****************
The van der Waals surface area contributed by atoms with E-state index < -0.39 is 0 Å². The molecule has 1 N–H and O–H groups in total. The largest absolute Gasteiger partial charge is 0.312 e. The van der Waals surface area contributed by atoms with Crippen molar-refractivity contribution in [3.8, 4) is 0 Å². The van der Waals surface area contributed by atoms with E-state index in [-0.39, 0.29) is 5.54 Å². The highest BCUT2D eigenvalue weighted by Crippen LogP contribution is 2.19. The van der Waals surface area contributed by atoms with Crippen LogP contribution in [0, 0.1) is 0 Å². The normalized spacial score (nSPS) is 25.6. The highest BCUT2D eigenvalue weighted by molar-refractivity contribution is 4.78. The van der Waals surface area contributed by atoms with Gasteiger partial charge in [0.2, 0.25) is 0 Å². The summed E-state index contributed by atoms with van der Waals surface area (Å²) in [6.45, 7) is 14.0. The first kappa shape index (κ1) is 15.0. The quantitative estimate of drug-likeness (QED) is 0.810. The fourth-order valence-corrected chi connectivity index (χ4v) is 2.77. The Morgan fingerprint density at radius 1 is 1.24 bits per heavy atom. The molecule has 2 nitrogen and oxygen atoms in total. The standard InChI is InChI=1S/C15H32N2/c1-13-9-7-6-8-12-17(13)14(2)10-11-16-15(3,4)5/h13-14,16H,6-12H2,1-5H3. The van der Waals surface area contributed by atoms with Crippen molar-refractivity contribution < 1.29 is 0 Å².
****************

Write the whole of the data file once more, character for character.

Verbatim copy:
The van der Waals surface area contributed by atoms with E-state index < -0.39 is 0 Å². The molecule has 1 N–H and O–H groups in total. The largest absolute Gasteiger partial charge is 0.312 e. The van der Waals surface area contributed by atoms with Crippen molar-refractivity contribution in [3.8, 4) is 0 Å². The van der Waals surface area contributed by atoms with E-state index in [-0.39, 0.29) is 5.54 Å². The highest BCUT2D eigenvalue weighted by Crippen LogP contribution is 2.19. The van der Waals surface area contributed by atoms with Crippen LogP contribution in [0, 0.1) is 0 Å². The normalized spacial score (nSPS) is 25.6. The highest BCUT2D eigenvalue weighted by molar-refractivity contribution is 4.78. The van der Waals surface area contributed by atoms with Gasteiger partial charge in [0.2, 0.25) is 0 Å². The summed E-state index contributed by atoms with van der Waals surface area (Å²) in [6.45, 7) is 14.0. The first kappa shape index (κ1) is 15.0. The quantitative estimate of drug-likeness (QED) is 0.810. The fourth-order valence-corrected chi connectivity index (χ4v) is 2.77. The Morgan fingerprint density at radius 1 is 1.24 bits per heavy atom. The molecule has 2 nitrogen and oxygen atoms in total. The standard InChI is InChI=1S/C15H32N2/c1-13-9-7-6-8-12-17(13)14(2)10-11-16-15(3,4)5/h13-14,16H,6-12H2,1-5H3. The van der Waals surface area contributed by atoms with Crippen molar-refractivity contribution < 1.29 is 0 Å².